While the Seder is about transmitting memories and identity to our children, the Haggada acknowledges that there is no one size fits all answer to education.

When the wise son asks what the reasons behind our observance are, we give part of an answer – אֵין מַפְטִירִין אַחַר הַפֶּסַח אֲפִיקוֹמָן. The Sfas Emes explains that the beginning and end of observance is the Torah is ours to keep – it is who we are and what we do. There needn’t be a loftier reason than that.

And yet, R’ Samson Raphael Hirsch quipped that if you perform symbolic acts without understanding the symbolism, you end up doing a bunch of strange things for literally no reason at all.

R’ Shlomo Farhi explains that we need to engage with the wise son, and stimulate his thinking. There are many reasons for everything that we do, and different reasons speak to different people. But the reasons are secondary to why we choose to be observant. There is no one reason, but he can find the reasons that speak to him.

To the wicked son, the Haggada offers an incredibly harsh rebuke – blunt his teeth and remind him that if he’d been in Egypt, he never would have left – הַקְהֵה אֶת שִׁנָּיו וֶאֱמוֹר לוֹ: “בַּעֲבוּר זֶה עָשָׂה ה’ לִי בְּצֵאתִי מִמִּצְרָיִם”. לִי וְלֹא־לוֹ. אִלּוּ הָיָה שָׁם, לֹא הָיָה נִגְאָל.

While our parents’ generation might have taken this very literally, it’s not necessarily as harsh as it seems.

R’ Shlomo Freshwater observes that prior to Sinai, people who went bad tended to stay that way, for example, the Flood generation, Yishmael, and Esav. So he’s fortunate to live in an era where he can make amends – אִלּוּ הָיָה שָׁם, לֹא הָיָה נִגְאָל.

As far as blunting his teeth – רשע has the numerical value of 570. Remove שניו – numerical value 366; and the result is 204, the numerical value of צדיק. Behind the cutesy numbers game lies a fundamental truth that the wicked son harbors bitterness and negativity; and if we just neutralize his bite and dig past the surface, there is a good person in there waiting to be recognized.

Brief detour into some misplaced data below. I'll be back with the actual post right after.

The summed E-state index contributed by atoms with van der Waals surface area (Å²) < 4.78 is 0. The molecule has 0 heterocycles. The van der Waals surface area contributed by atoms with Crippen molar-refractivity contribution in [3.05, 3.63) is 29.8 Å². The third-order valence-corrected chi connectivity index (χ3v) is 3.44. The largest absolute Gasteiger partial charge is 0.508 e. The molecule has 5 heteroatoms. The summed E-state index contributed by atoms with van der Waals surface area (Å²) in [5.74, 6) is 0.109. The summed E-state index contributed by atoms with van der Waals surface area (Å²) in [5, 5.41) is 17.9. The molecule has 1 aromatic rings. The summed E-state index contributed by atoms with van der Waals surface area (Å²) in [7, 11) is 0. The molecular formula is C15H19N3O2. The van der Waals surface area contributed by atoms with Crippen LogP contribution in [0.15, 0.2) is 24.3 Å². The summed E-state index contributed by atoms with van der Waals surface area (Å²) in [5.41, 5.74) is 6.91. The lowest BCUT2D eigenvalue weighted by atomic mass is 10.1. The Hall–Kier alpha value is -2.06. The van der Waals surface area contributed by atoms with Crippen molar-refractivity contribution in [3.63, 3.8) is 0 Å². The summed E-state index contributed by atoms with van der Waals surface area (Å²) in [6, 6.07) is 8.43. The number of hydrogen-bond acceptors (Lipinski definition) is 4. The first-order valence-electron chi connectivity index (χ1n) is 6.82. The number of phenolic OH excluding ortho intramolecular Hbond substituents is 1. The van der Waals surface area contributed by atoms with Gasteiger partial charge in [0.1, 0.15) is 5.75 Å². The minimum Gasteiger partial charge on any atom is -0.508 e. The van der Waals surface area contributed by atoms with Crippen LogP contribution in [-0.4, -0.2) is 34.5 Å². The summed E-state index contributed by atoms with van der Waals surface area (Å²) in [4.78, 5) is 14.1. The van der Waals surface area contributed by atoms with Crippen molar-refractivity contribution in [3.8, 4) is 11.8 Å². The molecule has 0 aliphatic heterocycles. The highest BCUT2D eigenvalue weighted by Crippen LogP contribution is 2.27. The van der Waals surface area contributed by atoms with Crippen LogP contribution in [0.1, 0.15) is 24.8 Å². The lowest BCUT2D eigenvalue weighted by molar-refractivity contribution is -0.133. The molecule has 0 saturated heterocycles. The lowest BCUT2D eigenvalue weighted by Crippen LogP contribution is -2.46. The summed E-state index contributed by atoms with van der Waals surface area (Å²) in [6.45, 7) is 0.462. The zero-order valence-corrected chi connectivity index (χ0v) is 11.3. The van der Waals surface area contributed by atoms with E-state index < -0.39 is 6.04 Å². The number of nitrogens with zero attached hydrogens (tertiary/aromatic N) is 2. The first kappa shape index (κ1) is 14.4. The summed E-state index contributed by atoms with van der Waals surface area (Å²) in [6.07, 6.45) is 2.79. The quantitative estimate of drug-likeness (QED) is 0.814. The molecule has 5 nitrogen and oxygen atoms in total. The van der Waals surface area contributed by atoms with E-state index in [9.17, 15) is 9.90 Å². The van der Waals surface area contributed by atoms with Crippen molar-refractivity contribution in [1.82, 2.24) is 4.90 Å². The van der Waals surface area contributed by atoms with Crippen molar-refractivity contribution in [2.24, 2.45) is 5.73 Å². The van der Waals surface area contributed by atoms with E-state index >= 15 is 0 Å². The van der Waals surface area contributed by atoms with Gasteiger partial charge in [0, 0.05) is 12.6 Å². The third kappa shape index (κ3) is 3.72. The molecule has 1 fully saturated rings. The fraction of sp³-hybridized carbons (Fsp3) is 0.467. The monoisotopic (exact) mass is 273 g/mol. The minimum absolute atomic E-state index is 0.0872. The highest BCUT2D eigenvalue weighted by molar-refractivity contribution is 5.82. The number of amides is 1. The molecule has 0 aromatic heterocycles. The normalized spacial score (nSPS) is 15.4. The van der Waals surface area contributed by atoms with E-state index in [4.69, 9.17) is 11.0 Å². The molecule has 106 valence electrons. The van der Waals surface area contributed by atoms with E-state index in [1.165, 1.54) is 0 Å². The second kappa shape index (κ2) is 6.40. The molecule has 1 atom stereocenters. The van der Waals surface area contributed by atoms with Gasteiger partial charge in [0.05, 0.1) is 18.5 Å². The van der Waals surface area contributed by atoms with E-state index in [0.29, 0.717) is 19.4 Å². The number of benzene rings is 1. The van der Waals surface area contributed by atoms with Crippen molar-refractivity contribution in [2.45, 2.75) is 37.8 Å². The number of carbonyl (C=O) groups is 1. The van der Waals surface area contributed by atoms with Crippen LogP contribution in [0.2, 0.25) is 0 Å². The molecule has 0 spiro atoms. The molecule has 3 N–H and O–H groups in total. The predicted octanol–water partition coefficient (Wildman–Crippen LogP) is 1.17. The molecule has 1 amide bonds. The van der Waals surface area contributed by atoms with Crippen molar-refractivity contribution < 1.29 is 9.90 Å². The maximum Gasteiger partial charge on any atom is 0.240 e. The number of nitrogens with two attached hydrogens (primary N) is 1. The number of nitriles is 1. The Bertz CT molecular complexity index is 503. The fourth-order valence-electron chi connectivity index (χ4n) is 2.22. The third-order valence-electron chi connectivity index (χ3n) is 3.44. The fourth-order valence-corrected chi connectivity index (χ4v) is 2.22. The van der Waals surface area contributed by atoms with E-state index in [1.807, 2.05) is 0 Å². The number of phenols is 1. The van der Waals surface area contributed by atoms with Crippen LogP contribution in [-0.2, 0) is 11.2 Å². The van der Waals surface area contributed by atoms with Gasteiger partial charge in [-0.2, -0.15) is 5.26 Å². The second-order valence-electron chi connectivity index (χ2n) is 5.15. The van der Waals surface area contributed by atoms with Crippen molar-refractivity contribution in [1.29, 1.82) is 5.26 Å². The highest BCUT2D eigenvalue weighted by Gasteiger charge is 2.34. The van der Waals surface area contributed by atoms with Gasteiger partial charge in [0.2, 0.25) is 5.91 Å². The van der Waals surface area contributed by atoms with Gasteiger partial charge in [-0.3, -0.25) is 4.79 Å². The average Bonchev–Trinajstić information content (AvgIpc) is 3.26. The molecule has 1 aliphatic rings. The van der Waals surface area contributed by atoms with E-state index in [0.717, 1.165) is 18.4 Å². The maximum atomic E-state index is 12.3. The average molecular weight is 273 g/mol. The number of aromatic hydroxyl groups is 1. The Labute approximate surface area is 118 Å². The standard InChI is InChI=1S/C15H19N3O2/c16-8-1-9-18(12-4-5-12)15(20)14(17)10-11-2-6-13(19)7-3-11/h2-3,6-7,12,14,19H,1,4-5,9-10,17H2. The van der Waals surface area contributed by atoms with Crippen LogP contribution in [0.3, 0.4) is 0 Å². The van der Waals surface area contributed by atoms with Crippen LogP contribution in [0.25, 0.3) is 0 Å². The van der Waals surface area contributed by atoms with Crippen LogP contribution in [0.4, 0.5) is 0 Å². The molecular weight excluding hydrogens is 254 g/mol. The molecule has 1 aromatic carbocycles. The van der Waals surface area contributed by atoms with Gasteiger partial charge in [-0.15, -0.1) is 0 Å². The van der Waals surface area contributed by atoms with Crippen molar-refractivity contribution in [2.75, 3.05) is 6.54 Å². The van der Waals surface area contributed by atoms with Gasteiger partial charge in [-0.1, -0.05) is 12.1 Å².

The simple son can’t get past shallow simplicity – “What is this?”. Yet we don’t talk down to him, and the Hagadda has us patiently explain the answer in a way he can process.

The Haggada tells us to say something to each son, but not to the son who doesn’t know how to ask. Instead of saying something in particular – the Hagadda just says to open for him – אַתְּ פְּתַח לוֹ.

R’ Shlomo Farhi explains that it means we need to cultivate curiosity – the entire Seder is full of strange customs and rituals to do just that. There is no point in just giving a speech or forcing the issue, it is possible to nurture with silence.

Whatever challenges the wise, wicked, simple, and mute sons all pose, at least they are at the Seder. They’re present and engaged in different ways, and we can work with that. The Lubavitcher Rebbe wonders about a fifth son – the one who isn’t at the seder because he’s given up.

We can recognize these archetypes in our friends and family, but they’re even true of ourselves at different times in our lives. Know yourself, know your family, and know how to tailor what needs to be said under the circumstances.